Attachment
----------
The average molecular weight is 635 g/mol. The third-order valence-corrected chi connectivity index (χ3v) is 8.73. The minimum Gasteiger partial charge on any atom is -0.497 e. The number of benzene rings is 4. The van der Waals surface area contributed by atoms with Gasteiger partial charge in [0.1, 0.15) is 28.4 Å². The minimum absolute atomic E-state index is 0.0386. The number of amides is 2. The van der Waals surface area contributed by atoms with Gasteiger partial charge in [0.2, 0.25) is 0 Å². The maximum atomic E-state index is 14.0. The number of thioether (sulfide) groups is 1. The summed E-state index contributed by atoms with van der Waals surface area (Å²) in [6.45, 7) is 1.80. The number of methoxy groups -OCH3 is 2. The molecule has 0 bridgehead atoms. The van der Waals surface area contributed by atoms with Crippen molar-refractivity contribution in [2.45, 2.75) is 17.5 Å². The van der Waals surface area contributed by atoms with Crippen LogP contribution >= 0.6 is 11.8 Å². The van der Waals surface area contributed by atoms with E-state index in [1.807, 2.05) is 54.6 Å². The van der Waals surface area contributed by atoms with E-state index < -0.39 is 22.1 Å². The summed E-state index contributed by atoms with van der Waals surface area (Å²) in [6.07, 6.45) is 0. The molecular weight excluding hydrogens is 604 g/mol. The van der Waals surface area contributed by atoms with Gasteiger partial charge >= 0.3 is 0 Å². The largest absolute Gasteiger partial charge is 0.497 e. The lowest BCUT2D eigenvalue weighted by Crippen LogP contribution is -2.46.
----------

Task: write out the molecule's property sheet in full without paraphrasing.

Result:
The average molecular weight is 635 g/mol. The third-order valence-corrected chi connectivity index (χ3v) is 8.73. The minimum Gasteiger partial charge on any atom is -0.497 e. The number of benzene rings is 4. The van der Waals surface area contributed by atoms with Gasteiger partial charge in [0.1, 0.15) is 28.4 Å². The minimum absolute atomic E-state index is 0.0386. The number of amides is 2. The van der Waals surface area contributed by atoms with Gasteiger partial charge in [0.2, 0.25) is 0 Å². The maximum atomic E-state index is 14.0. The number of thioether (sulfide) groups is 1. The summed E-state index contributed by atoms with van der Waals surface area (Å²) in [6.45, 7) is 1.80. The number of methoxy groups -OCH3 is 2. The molecule has 0 bridgehead atoms. The van der Waals surface area contributed by atoms with Crippen molar-refractivity contribution in [2.45, 2.75) is 17.5 Å². The van der Waals surface area contributed by atoms with Crippen LogP contribution >= 0.6 is 11.8 Å². The van der Waals surface area contributed by atoms with E-state index in [1.807, 2.05) is 54.6 Å². The van der Waals surface area contributed by atoms with E-state index < -0.39 is 22.1 Å². The summed E-state index contributed by atoms with van der Waals surface area (Å²) in [6.07, 6.45) is 0. The molecular weight excluding hydrogens is 604 g/mol. The van der Waals surface area contributed by atoms with Gasteiger partial charge >= 0.3 is 0 Å². The largest absolute Gasteiger partial charge is 0.497 e. The lowest BCUT2D eigenvalue weighted by Crippen LogP contribution is -2.46.